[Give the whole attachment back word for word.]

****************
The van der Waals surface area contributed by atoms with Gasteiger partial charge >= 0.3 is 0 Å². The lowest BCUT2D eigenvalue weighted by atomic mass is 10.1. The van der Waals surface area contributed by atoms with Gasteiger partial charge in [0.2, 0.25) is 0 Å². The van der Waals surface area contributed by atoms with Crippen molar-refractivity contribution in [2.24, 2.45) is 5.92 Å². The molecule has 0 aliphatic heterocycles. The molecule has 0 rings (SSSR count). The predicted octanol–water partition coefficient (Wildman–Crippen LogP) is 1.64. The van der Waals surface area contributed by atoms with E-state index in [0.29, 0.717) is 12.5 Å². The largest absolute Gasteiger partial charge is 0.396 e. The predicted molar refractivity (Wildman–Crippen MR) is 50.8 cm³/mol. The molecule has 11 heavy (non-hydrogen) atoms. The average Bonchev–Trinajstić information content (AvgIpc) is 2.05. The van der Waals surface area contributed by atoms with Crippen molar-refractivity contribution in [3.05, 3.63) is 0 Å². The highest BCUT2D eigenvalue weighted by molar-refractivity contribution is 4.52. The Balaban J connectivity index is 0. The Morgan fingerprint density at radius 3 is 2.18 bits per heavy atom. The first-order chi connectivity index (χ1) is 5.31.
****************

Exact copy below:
The van der Waals surface area contributed by atoms with Gasteiger partial charge >= 0.3 is 0 Å². The lowest BCUT2D eigenvalue weighted by atomic mass is 10.1. The van der Waals surface area contributed by atoms with Gasteiger partial charge in [0.2, 0.25) is 0 Å². The van der Waals surface area contributed by atoms with Crippen molar-refractivity contribution in [2.24, 2.45) is 5.92 Å². The molecule has 0 aliphatic heterocycles. The molecule has 0 rings (SSSR count). The predicted octanol–water partition coefficient (Wildman–Crippen LogP) is 1.64. The van der Waals surface area contributed by atoms with E-state index in [0.29, 0.717) is 12.5 Å². The largest absolute Gasteiger partial charge is 0.396 e. The predicted molar refractivity (Wildman–Crippen MR) is 50.8 cm³/mol. The molecule has 11 heavy (non-hydrogen) atoms. The average Bonchev–Trinajstić information content (AvgIpc) is 2.05. The van der Waals surface area contributed by atoms with Crippen molar-refractivity contribution in [3.05, 3.63) is 0 Å². The highest BCUT2D eigenvalue weighted by molar-refractivity contribution is 4.52. The Balaban J connectivity index is 0. The Morgan fingerprint density at radius 3 is 2.18 bits per heavy atom. The first-order chi connectivity index (χ1) is 5.31.